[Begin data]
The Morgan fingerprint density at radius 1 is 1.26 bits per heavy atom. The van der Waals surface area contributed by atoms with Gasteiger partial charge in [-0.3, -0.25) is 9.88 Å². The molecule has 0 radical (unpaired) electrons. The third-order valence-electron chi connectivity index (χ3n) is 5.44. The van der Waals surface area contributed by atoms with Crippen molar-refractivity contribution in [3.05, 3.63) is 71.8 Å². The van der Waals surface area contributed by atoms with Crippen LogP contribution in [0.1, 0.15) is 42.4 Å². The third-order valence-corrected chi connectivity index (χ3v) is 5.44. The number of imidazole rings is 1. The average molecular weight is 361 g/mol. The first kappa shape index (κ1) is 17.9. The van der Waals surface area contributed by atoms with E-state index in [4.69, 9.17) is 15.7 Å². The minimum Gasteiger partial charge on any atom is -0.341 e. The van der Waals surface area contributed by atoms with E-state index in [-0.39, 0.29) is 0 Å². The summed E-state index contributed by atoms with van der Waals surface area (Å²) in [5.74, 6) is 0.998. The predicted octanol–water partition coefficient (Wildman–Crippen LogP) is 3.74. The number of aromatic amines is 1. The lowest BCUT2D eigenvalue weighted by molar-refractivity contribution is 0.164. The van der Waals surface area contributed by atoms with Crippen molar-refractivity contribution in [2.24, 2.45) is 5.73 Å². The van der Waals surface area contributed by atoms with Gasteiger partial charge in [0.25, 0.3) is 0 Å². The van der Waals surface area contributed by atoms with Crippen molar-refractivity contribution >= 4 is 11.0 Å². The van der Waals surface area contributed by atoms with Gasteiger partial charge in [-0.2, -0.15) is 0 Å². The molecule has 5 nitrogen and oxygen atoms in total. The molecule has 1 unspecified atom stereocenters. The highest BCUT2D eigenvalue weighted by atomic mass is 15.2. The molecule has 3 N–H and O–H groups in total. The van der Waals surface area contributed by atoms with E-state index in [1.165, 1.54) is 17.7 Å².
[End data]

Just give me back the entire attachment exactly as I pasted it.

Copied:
The Morgan fingerprint density at radius 1 is 1.26 bits per heavy atom. The van der Waals surface area contributed by atoms with Gasteiger partial charge in [-0.3, -0.25) is 9.88 Å². The molecule has 0 radical (unpaired) electrons. The third-order valence-electron chi connectivity index (χ3n) is 5.44. The van der Waals surface area contributed by atoms with Crippen molar-refractivity contribution in [3.05, 3.63) is 71.8 Å². The van der Waals surface area contributed by atoms with Crippen LogP contribution in [0.1, 0.15) is 42.4 Å². The third-order valence-corrected chi connectivity index (χ3v) is 5.44. The number of imidazole rings is 1. The average molecular weight is 361 g/mol. The first kappa shape index (κ1) is 17.9. The van der Waals surface area contributed by atoms with E-state index in [4.69, 9.17) is 15.7 Å². The minimum Gasteiger partial charge on any atom is -0.341 e. The van der Waals surface area contributed by atoms with E-state index in [-0.39, 0.29) is 0 Å². The summed E-state index contributed by atoms with van der Waals surface area (Å²) in [5.74, 6) is 0.998. The predicted octanol–water partition coefficient (Wildman–Crippen LogP) is 3.74. The number of aromatic amines is 1. The lowest BCUT2D eigenvalue weighted by molar-refractivity contribution is 0.164. The van der Waals surface area contributed by atoms with Crippen molar-refractivity contribution in [2.24, 2.45) is 5.73 Å². The van der Waals surface area contributed by atoms with Gasteiger partial charge in [0.25, 0.3) is 0 Å². The van der Waals surface area contributed by atoms with Crippen molar-refractivity contribution >= 4 is 11.0 Å². The van der Waals surface area contributed by atoms with Gasteiger partial charge in [-0.2, -0.15) is 0 Å². The molecule has 5 nitrogen and oxygen atoms in total. The molecule has 1 unspecified atom stereocenters. The highest BCUT2D eigenvalue weighted by atomic mass is 15.2. The molecule has 3 N–H and O–H groups in total. The van der Waals surface area contributed by atoms with E-state index in [1.165, 1.54) is 17.7 Å².